Are you a mum-zilla?
Keeping stress levels low will help you cope better, writes Dr Justin Coulson
O f all the jobs in the world, parenting must be one of the toughest, most challenging and confronting things we do. Children are hard to understand, and sometimes they seem impossible to control. We regularly feel overwhelmed and incapable of getting it right — especially on those bad days.
Just last week I was solo parenting. My wife was away for a few days with a friend who was grieving the loss of her husband. I had the six kids and was feeling OK until Sunday morning, when my three-year-old fed all the fish food to the fish. We had a big container with about a two-year supply. And apparently overfeeding fish can kill them! We have an outside pond and I spent twenty minutes with a kitchen strainer, fishing the food out of the pond in the middle of a freezing winter.
I walked back into the house and discovered that she had opened the fireplace. I had removed the safety screen to get the fire started when I discovered the fish food issue and forgotten to place the screen back where it belonged. The fire was out and the fireplace was cold. The little one saw this as a wonderful opportunity to cover the floor with ashes, step in it, and run footprints all through the house — on both the floorboards and the carpet!
Stress typically comes from a feeling that we are out of control. When we feel pressured or when we feel we have no choices available to us, stress builds up. We feel anger. We experience headaches or stomach churn. We become discouraged and feel helpless. It’s as though there’s nothing we can do to solve the problems we face.
The ideas below can help you to manage and deal with stress when it surfaces.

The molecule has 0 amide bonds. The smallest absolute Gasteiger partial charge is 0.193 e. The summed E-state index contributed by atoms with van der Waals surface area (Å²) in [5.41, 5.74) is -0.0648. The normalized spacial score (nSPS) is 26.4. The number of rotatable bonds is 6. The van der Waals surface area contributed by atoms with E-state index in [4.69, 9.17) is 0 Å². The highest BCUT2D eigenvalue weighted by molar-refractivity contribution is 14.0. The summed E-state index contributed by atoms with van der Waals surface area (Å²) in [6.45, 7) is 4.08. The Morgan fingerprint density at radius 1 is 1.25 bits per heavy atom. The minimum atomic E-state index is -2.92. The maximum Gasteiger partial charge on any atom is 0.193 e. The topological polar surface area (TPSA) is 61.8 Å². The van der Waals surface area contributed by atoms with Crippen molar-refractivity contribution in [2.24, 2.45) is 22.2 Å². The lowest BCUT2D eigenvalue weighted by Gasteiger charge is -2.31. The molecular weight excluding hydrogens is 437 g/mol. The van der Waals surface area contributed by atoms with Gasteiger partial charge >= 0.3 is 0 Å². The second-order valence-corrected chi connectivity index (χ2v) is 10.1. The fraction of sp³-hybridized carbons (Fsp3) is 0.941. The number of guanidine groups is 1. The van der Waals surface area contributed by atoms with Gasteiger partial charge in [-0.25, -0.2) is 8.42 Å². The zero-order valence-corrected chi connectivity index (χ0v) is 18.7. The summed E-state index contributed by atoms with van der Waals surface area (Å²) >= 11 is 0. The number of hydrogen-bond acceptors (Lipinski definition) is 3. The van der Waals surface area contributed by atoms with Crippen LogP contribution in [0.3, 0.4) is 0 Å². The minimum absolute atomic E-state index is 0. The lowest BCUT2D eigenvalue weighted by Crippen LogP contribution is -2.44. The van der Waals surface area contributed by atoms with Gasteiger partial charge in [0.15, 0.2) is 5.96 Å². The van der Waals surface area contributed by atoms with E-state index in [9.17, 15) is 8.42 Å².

1. Recognise what sets you off. Simply becoming aware of those stressors helps you to avoid them, or plan contingencies. You might know that mornings are a stressful time. By recognising this, you can proactively create new habits to make mornings work better.
2. Accept that you can’t fix everything. Sometimes that simple acknowledgment can change the game. When we know stress is coming and accept it, we feel calmer. The stress is strangely less stressful. Acceptance is a powerful tool in stress reduction.
3. Find the funny. My friend, Wally, holds special training sessions for his kids when things go wrong at home. As an example, if the lights are left on, he calls the family together to discuss a terrible crime. “Someone has snuck into the house and left the lights on. It was probably an elephant. Let’s go elephant hunting and switch off all the lights as we search the house.” The more ridiculous, the better!
4. Rehearse a reminder. Parenting author Steve Biddulph says we should always be calmer than our children. That’s easier said than done when stress levels are climbing. I have a reminder that I try to rehearse in tough times: “Calm and kind.” I remind myself that I need to be calm and kind when I want to be highly strung and horrible! 5. Look after yourself. If you’re not getting enough sleep, if you’re using alcohol unhealthily (or other drugs at all), or if you’re not taking care of yourself emotionally, stress will build faster and hurt your family more. 6. Teach when everything is calm. It is tempting to discipline while we are in the moment with our kids. We want to “sort this stuff out now!” But recognising that we can talk later means everyone can calm down and relax a little before dealing with drama. 7. Get help. If you experience high levels of stress, if you feel out of control, or if anger is overtaking you, help is widely available. When you feel overwhelmed, discouraged, or even suicidal, get help. Go to your GP. Talk to your mum or your best friend. Arrange for someone to help a few hours each week. Just get help. There are dozens of other ways that you can reduce stress for yourself. These might include giving yourself a daily 20 minute vacation by taking a bath, going on a walk, seeing a friend, or reading a book. Therapy and letting go of the past may be options. Scheduling a walk on the beach or a picnic in the park on a Saturday morning might be just what your family needs to de-stress. As with most challenges in life, answers are rarely simple. But stress is not your family’s friend. These steps may be simple starting points to reduce stress and raise resilience.